The Jarawara dialect does not distinguish voicing in any of its consonants. It is cross-linguistically unusual, however, in that voicing in its stop series is asymmetrical; /t k/ are underlyingly voiceless, whereas /b ɟ/ are underlyingly voiced. All except /ɟ/ have occasional voiced or voiceless allophones, i.e. /p d g/; voiced allophones often occur word-initially, and voiceless allophones tend to occur word-medially. This system is the result of several mergers occurring in the transition from Proto-Arawan, which had a much larger consonant inventory. The latter system is mostly preserved in the modern Arawan language Paumarí.

Syllables and stress

In common with many other Amazonian languages, Madí has a very simple syllable structure (C)V; that is, a syllable must consist of a vowel, which may be preceded by a consonant. All consonant-vowel sequences are permitted except /wo/. VV sequences are heavily restricted; aside from /oV Vo/ (which may also be transcribed /owV Vwo/, with an intervening consonant), sequences where /h/ is deleted before an unstressed vowel, and the recent loanword /ɟia/ "day" (from Portuguese dia), the only permitted sequence is /ai/. Words cannot begin with VV sequences, except when /h/ is deleted from the sequence /VhV-/.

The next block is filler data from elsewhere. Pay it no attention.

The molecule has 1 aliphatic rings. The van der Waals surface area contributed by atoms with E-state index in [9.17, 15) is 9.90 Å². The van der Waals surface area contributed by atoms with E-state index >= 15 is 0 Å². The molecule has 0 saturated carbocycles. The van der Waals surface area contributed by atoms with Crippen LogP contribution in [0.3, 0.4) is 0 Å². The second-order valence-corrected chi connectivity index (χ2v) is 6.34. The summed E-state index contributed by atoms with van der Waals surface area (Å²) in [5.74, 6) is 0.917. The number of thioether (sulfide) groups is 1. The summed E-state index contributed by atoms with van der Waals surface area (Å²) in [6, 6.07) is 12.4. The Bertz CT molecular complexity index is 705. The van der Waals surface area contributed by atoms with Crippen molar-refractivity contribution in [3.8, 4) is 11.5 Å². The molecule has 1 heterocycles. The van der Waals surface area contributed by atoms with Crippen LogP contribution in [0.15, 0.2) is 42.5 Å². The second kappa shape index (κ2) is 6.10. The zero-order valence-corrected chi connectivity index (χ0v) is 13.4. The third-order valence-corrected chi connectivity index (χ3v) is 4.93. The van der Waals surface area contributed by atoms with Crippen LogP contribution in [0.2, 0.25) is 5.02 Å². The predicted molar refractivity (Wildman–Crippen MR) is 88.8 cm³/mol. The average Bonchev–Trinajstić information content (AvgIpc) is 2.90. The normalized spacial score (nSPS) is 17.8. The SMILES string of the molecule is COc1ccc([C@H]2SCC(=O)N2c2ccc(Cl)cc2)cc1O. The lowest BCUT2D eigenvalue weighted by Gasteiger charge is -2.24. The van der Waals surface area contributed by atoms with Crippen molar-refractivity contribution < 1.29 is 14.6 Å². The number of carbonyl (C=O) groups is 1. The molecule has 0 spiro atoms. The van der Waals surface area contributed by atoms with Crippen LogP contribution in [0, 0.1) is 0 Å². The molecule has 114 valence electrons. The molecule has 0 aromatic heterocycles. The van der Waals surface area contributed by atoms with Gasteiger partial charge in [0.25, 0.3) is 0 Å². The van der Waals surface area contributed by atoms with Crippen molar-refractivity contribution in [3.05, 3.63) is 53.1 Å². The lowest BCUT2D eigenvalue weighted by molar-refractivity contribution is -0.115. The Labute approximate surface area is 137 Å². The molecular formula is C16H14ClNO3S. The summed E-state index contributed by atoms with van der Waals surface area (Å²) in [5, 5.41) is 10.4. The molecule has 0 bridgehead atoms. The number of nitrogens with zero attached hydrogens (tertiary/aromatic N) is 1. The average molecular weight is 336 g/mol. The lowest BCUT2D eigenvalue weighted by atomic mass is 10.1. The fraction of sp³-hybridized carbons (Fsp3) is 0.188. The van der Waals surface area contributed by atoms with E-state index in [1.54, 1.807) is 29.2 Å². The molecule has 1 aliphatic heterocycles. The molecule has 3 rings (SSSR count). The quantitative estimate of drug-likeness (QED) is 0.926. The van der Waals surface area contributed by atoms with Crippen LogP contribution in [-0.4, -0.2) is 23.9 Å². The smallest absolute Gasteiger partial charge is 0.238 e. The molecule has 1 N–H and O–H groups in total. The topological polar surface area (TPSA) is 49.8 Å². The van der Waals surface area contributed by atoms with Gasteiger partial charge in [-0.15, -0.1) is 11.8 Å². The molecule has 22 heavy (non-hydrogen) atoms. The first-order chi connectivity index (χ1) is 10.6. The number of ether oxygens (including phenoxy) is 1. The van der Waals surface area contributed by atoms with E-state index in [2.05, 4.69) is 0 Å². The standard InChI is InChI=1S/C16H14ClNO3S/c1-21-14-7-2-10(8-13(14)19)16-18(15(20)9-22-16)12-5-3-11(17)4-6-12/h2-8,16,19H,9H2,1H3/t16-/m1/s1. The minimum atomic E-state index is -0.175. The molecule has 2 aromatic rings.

In the Jarawara dialect, stress is assigned to every second mora counting from the end of the phonological word, beginning with the penultimate, e.g. /ˌkaraˈɸato/ "tape recorder". Since long vowels bear two moras, they are always stressed: /ˌbatiˈriː/ "priest".

In Banawá, however, stress is counted from the beginning of the word: the first (in words of two moras) or second (in words of three or more) mora is stressed, along with every second mora following. Jamamadi may share this system.


Like all indigenous languages of South America, Madí was not written prior to Euro-American contact; moreover, no officially standardized orthography yet exists for the language, and most native speakers are illiterate. The basis for written representation of the language today, both among native and non-native speakers, is a practical orthography devised by SIL for the Jamamadí dialect. The differences between the International Phonetic Alphabet (IPA), the SIL orthography for Jamamadí, and Dixon's orthography for Jarawara are listed below.

IPA SIL Dixon Comment
ɟ y j Dixon's preference. Native speakers of all dialects, including Jarawara, use <y>.
VV Long vowels are represented as double: /baː/ "to hit" corresponds to <baa>
ɸ f Phonetic [f] and [ɸ] do not contrast; Portuguese loanwords with /f/ regularly surface with /ɸ/ in Madí.
ʔ ' Rarely represented.
ɾ~l r [l] is the primary allophone in Jarawara, [ɾ] in Jamamadí and Banawá; Dixon retains <r> for cross-linguistic convenience.
owV, Vwo oV, Vo /w/ is not contrastive before or after /o/, but native speakers will nonetheless occasionally write /ow/ and /wo/.